Given MXC’s superior grade product, it means they could expect to price their product at significant premiums compared to its competition.
MXC’s plan is to become a self-funded product developer and distributor of APIs.
With a superior product in its corner, MXC is on its way to taking full commercial advantage...
A $62M offtake agreement is already signed.
MXC now focused on production and delivery in 2016
Considering that MXC plans to produce high grade CBD for use in cosmetics, collaborating with one of Europe’s leading cosmetics manufacturers was a wise move. Additionally, ensuring they are the first collaborators in this field gives MXC a first to market advantage.
MXC became the first ASX-listed company to sign a CBD offtake agreement in June last year. The deal was signed with Natura Laboratories, amounting to €40M (AU$62M).
In the agreement, Natura Laboratories will buy a minimum of 300kg of CBD resin per year at 60% purity or above, for a minimum of four years.
In essence, Natura will offtake all of MXC’s produce and manufacture cosmetics which MXC will then sell online and via wholesale distributors.
Not only that, but its processing facility in Slovenia will also accommodate product from other growers which MXC can process for a royalty fee – this can effectively add revenue to MXC’s bottom line regardless of its own growing schedule.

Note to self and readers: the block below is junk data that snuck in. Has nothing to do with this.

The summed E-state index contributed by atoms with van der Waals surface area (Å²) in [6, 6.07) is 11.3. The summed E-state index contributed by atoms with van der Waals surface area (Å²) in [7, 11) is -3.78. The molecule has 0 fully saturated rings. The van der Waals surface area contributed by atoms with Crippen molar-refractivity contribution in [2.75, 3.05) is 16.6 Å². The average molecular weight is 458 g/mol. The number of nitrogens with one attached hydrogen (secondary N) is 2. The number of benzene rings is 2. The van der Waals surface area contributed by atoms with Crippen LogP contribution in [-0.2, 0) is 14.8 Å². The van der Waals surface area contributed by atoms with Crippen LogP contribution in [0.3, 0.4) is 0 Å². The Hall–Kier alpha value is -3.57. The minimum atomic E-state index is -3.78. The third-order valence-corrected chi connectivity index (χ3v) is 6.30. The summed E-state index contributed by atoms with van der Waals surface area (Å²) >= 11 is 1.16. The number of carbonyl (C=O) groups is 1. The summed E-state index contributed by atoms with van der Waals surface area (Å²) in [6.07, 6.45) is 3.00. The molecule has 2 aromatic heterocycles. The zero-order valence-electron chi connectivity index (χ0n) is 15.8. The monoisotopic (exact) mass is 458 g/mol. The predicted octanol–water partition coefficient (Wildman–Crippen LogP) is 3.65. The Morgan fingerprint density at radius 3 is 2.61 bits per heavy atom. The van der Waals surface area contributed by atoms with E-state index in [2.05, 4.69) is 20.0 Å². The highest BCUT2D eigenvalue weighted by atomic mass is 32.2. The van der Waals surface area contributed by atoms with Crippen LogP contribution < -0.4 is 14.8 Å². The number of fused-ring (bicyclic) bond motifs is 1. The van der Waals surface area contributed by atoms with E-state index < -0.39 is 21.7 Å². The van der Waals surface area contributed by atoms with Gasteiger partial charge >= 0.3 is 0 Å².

At current prices, 1kg of CBD resin fetches around AU$55,000 – $280,000 depending on purity which means MXC could potentially earn up to AU$84M annual revenue from sales.
However the prices of CBD may fluctuate as this is an emerging market with rapidly evolving legislation, so there is no guarantee these revenue projections will come through. This is still early stage, speculative investing.
How to capitalise on a changing industry
The world currently has a huge problem with existing ailments and diseases bringing misery to millions of people...
...and the worst part is that solutions to these problems do not have to be invented. They already exist in the form of natural remedies such as medical cannabis.
However, in the past, what has stopped cannabis-based products from hitting retail shelves has been government restrictions and prohibition.
It’s about time for a change, and there are signs are we are already on the way: